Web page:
Angelina Sabuco, 2, far left, sleeps in the arms of her aunt Marites Sabuco as her mom Ginady, center right, and twin sister Angelica, far right, look on at Lucile Packard Children's Hospital Monday, April 30, in Palo Alto, Calif. The twin sisters, who were born joined in the chest and abdomen, were separated by doctors at the Palo Alto hospital during an intricate 10-hour procedure on December 2011. (AP Photo/Marcio Jose Sanchez)
PALO ALTO, Calif. (AP) — Doctors have given a clean bill of health to two-year-old twins who were born attached at the chest and abdomen and who underwent separation surgery at Stanford University's Lucile Packard Children's Hospital six months ago.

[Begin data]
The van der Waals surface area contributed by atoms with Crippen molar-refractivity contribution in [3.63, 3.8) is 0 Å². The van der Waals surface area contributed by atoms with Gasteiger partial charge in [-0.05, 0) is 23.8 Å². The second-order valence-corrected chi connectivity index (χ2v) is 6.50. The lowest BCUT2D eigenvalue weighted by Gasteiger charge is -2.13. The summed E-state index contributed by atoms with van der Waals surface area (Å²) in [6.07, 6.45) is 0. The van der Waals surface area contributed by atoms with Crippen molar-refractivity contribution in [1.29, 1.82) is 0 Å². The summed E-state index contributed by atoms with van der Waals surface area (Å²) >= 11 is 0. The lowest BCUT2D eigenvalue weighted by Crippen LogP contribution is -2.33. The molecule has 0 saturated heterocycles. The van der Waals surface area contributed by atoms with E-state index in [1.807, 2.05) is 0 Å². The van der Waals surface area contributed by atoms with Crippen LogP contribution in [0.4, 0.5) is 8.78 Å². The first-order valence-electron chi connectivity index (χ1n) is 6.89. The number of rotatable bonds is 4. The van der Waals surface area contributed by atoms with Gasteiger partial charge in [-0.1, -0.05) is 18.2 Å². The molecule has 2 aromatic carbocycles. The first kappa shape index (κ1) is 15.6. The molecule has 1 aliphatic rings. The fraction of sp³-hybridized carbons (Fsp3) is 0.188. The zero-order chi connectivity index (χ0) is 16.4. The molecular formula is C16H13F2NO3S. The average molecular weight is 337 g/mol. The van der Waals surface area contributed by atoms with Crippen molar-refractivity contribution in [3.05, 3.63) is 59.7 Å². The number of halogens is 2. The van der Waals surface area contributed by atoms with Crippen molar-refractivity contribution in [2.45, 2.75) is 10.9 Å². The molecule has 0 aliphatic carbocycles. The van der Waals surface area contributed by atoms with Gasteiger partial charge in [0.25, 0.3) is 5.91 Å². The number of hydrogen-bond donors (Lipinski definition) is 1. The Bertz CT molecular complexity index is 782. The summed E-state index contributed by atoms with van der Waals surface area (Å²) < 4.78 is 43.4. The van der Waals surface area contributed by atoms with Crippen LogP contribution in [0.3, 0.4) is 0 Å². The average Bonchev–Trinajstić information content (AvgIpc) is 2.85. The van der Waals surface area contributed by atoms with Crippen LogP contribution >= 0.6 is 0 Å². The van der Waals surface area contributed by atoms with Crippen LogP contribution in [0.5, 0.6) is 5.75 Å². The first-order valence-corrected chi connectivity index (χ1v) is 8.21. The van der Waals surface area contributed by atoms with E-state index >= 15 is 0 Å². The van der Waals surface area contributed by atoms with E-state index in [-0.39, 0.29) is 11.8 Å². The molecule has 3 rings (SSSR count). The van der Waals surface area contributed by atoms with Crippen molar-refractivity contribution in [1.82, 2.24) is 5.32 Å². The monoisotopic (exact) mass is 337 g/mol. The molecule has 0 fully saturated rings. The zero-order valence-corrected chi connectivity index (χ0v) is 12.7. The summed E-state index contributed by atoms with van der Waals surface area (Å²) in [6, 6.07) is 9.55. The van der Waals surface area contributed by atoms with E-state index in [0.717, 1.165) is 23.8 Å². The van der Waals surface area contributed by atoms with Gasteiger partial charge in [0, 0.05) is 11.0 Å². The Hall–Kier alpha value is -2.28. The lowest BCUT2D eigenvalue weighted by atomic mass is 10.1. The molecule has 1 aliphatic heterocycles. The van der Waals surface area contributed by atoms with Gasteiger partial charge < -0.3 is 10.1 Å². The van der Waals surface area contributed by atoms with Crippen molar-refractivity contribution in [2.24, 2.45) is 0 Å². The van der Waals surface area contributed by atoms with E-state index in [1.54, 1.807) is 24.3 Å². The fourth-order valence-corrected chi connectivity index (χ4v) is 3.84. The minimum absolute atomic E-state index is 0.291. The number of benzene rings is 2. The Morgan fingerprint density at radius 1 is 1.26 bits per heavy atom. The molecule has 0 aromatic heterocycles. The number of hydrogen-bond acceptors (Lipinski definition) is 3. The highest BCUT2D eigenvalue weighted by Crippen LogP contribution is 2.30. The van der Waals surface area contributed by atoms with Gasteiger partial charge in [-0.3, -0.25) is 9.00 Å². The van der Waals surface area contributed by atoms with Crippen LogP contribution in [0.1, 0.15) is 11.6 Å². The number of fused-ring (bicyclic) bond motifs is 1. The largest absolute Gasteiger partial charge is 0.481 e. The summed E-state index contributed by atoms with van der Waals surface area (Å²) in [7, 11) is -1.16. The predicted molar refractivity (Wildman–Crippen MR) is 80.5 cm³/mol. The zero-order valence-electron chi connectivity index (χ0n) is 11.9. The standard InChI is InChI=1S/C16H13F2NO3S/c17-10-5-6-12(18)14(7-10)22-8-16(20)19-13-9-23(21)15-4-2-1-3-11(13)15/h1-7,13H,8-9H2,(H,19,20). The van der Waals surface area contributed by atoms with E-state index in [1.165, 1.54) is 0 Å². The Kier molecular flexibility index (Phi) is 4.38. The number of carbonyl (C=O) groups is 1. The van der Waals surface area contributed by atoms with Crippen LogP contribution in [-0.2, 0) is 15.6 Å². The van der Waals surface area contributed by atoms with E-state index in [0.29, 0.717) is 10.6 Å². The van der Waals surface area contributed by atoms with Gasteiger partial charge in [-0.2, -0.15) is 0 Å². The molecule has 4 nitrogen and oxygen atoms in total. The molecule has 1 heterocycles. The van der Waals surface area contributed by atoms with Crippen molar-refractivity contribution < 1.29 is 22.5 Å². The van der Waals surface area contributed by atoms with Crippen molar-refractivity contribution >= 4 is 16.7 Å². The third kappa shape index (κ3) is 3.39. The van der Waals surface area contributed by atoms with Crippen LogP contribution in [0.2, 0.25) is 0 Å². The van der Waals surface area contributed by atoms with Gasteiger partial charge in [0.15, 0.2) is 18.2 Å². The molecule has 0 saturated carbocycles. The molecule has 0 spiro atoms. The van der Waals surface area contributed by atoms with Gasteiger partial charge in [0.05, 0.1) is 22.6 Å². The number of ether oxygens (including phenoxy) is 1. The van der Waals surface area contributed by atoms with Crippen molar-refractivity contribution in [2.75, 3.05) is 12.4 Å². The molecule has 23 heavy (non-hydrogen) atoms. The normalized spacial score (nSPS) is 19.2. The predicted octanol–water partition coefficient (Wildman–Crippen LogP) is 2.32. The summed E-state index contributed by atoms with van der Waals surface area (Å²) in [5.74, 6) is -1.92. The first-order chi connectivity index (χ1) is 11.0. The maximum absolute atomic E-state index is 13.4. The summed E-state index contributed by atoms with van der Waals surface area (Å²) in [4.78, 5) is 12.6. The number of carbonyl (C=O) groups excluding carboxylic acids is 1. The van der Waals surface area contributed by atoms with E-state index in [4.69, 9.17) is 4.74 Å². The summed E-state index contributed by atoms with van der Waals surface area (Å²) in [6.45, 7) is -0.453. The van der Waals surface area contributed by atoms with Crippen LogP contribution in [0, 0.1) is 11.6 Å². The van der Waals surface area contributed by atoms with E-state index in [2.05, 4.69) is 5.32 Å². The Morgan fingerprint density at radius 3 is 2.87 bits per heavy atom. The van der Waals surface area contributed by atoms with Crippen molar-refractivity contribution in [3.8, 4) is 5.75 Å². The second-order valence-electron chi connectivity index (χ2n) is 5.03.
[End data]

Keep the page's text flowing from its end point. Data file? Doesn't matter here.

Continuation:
Angelina and Angelica Sabuco were the guests of honor at a coming out party Monday attended by some of the 40 doctors and nurses who cared for them during last fall's 10-hour surgery and two-week hospital stay.
Wearing matching pink dresses and different colored hair bows, the California toddlers looked like any other pair of identical twins.
Angelina slept the entire time in her aunt's arms, while Angelica shyly rebuffed her mother's entreaties to sing for her well-wishers.
Plastic surgeon Peter Lorenz, who implanted custom-made plates in each sister's chest to make up for their missing sternums, says their bodies are healing right on track and will continue to outgrow the evidence they once were conjoined.